The plot of this fourth film has also taken a turn for the worse. Katie (from the other movies) and her “son” Robbie live across the street from this new family. Katie (somehow with a new identity as you’d think the police would be after her) ends up being taken to the hospital, and as Robbie has no other family, is set to spend a few nights in this new house. As in the second film, our main character falls to the family’s teenage daughter. She happens to have an annoying-as-hell boyfriend who happens to record her sleeping via Skype (weird as hell, right?), when he sees something odd. The youngsters determine that they want eyes all around the house to check for any other weird happenings, before realizing that Robbie seems to be the source of them. Instead of security camera footage or old home movies, the feeds we’ll be looking at are those of all the many computers in the house. I’m afraid that I simply couldn’t suspend my disbelief here. The video feeds are way too high quality to be coming from these computer webcams, and magically these hard drives never seem to fill up despite these videos recording 24/7. There are also numerous scenes in the film where the computers are most definitely sleeping, as in you can audibly hear them waking up, and yet they’ve managed to keep recording the entire time.
The real star of Paranormal Activity 4 seems to be the fucking Microsoft Kinect system. Boyfriend Ben introduces early on that the Kinect shows cool looking tracking dots all over the room when viewed through a camera’s infrared mode. Somehow Ben’s hacking skills get the Kinect recording constant video too, and the film returns to this disco-looking room for a huge amount of the scares that it tries to throw at you. Lame as hell, and an almost laughably impossible situation. There’s even a scene that insinuates that the freaking kid was playing Kinect with the ghost…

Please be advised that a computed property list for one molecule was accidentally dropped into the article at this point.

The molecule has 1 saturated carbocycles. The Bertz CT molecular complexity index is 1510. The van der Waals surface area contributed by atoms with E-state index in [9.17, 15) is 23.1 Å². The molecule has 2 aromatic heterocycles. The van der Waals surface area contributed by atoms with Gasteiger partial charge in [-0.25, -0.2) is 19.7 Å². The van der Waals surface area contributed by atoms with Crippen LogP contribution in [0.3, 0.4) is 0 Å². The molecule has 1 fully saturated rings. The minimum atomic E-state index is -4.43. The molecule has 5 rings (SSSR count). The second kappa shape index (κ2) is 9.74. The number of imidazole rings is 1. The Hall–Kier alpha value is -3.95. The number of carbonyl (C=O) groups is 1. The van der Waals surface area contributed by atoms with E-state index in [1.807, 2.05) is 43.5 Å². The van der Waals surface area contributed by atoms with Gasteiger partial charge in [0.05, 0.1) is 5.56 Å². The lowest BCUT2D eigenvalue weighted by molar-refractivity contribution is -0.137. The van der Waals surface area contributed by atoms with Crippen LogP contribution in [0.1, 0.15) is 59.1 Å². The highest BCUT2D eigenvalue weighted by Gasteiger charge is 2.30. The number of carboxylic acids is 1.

For me, the only real saving grace in the film is its conclusion. The Paranormal Activity franchise always manages to do endings extremely well, and the fourth film is no exception. The ending was creepy as hell and definitely made me jump more than once. This also left me feeling slightly more positive when the credits began to roll, though that likely was just because the movie was over. It also doesn’t really leave much setup for another sequel as the other films have, so I really wonder where they’ll end up going with the franchise.
Again, I was a big fan of the series, and very impressed at the way the creators managed to weave the first three films together and have everything make sense. Paranormal Activity 4 forgoes all of that, and instead introduces a lame plot, with lame characters, and scares that by now we’ve seen multiple times (how many times can we be terrified at a slightly moving door).
Paranormal Activity 4 is by far the worst film in the series. Hopefully the inevitable fifth film can bring back the things that this one was lacking (nearly everything). In any case, I know I’ll be going into the next one with caution.
Paranormal Activity 4 scores an Kinect Ready 1.5/5.
In any case, let us know what you thought of the film if you end up seeing it!